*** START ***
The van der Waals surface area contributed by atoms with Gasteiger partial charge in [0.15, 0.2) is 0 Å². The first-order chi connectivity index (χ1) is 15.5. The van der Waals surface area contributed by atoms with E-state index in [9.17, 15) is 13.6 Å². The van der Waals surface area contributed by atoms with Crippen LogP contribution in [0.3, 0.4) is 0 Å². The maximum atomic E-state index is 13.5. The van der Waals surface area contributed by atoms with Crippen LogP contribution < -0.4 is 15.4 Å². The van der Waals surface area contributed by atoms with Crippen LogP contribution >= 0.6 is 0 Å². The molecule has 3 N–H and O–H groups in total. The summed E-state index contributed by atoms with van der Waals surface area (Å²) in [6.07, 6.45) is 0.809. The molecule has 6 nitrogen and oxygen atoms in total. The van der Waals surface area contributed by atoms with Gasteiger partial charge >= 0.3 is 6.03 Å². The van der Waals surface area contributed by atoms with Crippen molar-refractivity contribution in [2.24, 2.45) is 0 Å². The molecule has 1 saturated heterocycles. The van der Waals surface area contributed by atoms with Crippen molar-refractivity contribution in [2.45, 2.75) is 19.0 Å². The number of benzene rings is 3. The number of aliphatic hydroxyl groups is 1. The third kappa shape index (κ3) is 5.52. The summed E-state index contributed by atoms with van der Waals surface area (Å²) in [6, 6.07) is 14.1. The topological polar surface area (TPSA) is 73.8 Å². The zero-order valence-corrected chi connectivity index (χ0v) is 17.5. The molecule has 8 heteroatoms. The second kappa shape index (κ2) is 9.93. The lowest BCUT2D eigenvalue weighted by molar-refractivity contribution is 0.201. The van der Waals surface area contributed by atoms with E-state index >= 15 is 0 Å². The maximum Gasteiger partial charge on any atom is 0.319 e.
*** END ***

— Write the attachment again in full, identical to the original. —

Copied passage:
The van der Waals surface area contributed by atoms with Gasteiger partial charge in [0.15, 0.2) is 0 Å². The first-order chi connectivity index (χ1) is 15.5. The van der Waals surface area contributed by atoms with E-state index in [9.17, 15) is 13.6 Å². The van der Waals surface area contributed by atoms with Crippen LogP contribution in [0.3, 0.4) is 0 Å². The maximum atomic E-state index is 13.5. The van der Waals surface area contributed by atoms with Crippen LogP contribution < -0.4 is 15.4 Å². The van der Waals surface area contributed by atoms with Crippen LogP contribution >= 0.6 is 0 Å². The molecule has 3 N–H and O–H groups in total. The summed E-state index contributed by atoms with van der Waals surface area (Å²) in [6.07, 6.45) is 0.809. The molecule has 6 nitrogen and oxygen atoms in total. The van der Waals surface area contributed by atoms with Gasteiger partial charge >= 0.3 is 6.03 Å². The van der Waals surface area contributed by atoms with Crippen molar-refractivity contribution in [2.24, 2.45) is 0 Å². The molecule has 1 saturated heterocycles. The van der Waals surface area contributed by atoms with Crippen molar-refractivity contribution in [2.45, 2.75) is 19.0 Å². The number of benzene rings is 3. The number of aliphatic hydroxyl groups is 1. The third kappa shape index (κ3) is 5.52. The summed E-state index contributed by atoms with van der Waals surface area (Å²) in [6, 6.07) is 14.1. The topological polar surface area (TPSA) is 73.8 Å². The zero-order valence-corrected chi connectivity index (χ0v) is 17.5. The molecule has 8 heteroatoms. The second kappa shape index (κ2) is 9.93. The lowest BCUT2D eigenvalue weighted by molar-refractivity contribution is 0.201. The van der Waals surface area contributed by atoms with E-state index >= 15 is 0 Å². The maximum Gasteiger partial charge on any atom is 0.319 e.